Companies make customers sweat

Associated Press

DULUTH — A small cluster of companies in the Duluth area takes pride in making customers sweat.

These homegrown sauna manufacturers occupy a relatively small market niche, but their reach is expanding, thanks in part to the Internet.

Spartan Sauna Heaters of Eveleth, Kuuma Stoves of Tower and Sisu Sauna of Britt often race to catch up with orders.

Scott Heikkinen is a third-generation sauna stove manufacturer, working in the same shop where his father, Jack, and grandfather, Ted, once labored. The shop on the outskirts of Eveleth was a barn on his great-grandfather’s Sparta farmstead.


Scott Heikkinen worked more than a decade as a miner but joined his father full time in the family stove-building business when LTV shut down about five years ago.

If you hadn’t guessed by his name, Heikkinen is Finnish, and saunas have always been a part of his life. For the Heikkinens, building saunas was always about more than earning a living.

For many years, the Heikkinen family built and sold entire custom sauna units.

The Heikkinens refocused on the sauna’s heart — a quality stove.

The design of Spartan stoves has evolved, but Heikkinen said, "We still make them pretty close to the way Grandpa did."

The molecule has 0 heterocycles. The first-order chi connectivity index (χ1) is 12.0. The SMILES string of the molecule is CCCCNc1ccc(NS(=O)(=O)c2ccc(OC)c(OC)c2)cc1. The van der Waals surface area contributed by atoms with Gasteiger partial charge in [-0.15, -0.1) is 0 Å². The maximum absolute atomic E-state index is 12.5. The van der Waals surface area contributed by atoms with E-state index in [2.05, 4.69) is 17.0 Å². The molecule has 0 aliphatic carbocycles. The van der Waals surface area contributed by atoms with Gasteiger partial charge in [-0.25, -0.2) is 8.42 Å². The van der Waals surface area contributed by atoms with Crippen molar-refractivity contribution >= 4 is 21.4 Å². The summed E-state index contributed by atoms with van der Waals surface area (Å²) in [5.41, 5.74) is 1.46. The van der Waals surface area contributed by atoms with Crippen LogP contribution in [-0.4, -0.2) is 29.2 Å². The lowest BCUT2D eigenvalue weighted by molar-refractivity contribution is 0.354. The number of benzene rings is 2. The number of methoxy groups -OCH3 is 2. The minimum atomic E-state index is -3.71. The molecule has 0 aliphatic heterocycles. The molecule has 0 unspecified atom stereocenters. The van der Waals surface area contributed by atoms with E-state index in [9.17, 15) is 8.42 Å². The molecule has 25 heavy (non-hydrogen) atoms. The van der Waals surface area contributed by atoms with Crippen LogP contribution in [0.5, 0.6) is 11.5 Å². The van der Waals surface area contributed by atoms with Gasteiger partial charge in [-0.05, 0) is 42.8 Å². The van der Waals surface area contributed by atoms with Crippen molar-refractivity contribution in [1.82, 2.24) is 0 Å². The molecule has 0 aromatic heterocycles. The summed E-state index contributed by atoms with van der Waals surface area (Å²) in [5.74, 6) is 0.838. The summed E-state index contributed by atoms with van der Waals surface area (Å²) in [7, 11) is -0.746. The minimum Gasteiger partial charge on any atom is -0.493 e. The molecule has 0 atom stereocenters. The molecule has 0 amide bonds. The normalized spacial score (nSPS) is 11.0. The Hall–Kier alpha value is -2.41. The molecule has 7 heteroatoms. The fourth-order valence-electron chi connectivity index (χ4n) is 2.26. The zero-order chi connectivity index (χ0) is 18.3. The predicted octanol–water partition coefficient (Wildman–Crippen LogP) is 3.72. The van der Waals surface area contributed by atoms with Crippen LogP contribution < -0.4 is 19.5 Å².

Daryl Lamppa’s business in Tower appropriately draws its name from the Finnish word for hot — kuuma.

Like Heikkinen, Lamppa is a third-generation stove builder. Kuuma Furnaces and Stoves traces its origins to the early 1900s, when Daryl’s grandfather, Richard Lamppa, applied his welding skills to turn 30-gallon oil drums into sturdy sauna stoves for the legions of fellow Finns who settled on the Iron Range. Richard Lamppa honed his welding skills working in shipyards and later at Erie Mining Co.

Daryl joined his father in the stove business 20 years ago and made it his full-time job after they struck upon an improved design for wood furnaces and sauna stoves that produced a hotter, cleaner burn.


George Rule, owner of Sisu Sauna in Britt has built custom saunas for 27 years.

For many years, Rule built saunas in his spare time. But 11 years ago when he quit his job as a supervisor for Potlatch, Rule made sauna-building his career.

Although Rule had made many different types of saunas, he was intrigued by the idea of making one in the shape of a barrel.

For Rule, the breakthrough came when he struck upon the idea of building the barrel around forms, like a boat. He figures that first barrel sauna probably took him 300 hours to build. Now he can turn one out in 26 to 34 hours.

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